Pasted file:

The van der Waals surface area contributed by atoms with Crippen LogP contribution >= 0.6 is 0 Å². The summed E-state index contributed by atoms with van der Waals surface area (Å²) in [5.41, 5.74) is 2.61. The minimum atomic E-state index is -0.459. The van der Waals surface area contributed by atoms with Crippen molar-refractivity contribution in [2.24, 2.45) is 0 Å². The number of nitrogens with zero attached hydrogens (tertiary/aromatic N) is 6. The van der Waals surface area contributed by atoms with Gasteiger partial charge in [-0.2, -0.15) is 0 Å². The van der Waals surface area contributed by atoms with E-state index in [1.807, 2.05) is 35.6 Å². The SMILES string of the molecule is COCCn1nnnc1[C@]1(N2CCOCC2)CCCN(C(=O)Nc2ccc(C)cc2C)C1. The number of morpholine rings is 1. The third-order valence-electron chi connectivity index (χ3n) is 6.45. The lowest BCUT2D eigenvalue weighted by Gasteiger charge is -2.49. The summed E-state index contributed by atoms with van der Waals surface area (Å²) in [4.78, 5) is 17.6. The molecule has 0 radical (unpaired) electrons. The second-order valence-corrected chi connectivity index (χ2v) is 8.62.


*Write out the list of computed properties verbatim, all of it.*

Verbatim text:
The van der Waals surface area contributed by atoms with Crippen LogP contribution >= 0.6 is 0 Å². The summed E-state index contributed by atoms with van der Waals surface area (Å²) in [5.41, 5.74) is 2.61. The minimum atomic E-state index is -0.459. The van der Waals surface area contributed by atoms with Crippen molar-refractivity contribution in [2.24, 2.45) is 0 Å². The number of nitrogens with zero attached hydrogens (tertiary/aromatic N) is 6. The van der Waals surface area contributed by atoms with Gasteiger partial charge in [-0.2, -0.15) is 0 Å². The van der Waals surface area contributed by atoms with E-state index in [1.807, 2.05) is 35.6 Å². The SMILES string of the molecule is COCCn1nnnc1[C@]1(N2CCOCC2)CCCN(C(=O)Nc2ccc(C)cc2C)C1. The number of morpholine rings is 1. The third-order valence-electron chi connectivity index (χ3n) is 6.45. The lowest BCUT2D eigenvalue weighted by Gasteiger charge is -2.49. The summed E-state index contributed by atoms with van der Waals surface area (Å²) in [4.78, 5) is 17.6. The molecule has 0 radical (unpaired) electrons. The second-order valence-corrected chi connectivity index (χ2v) is 8.62.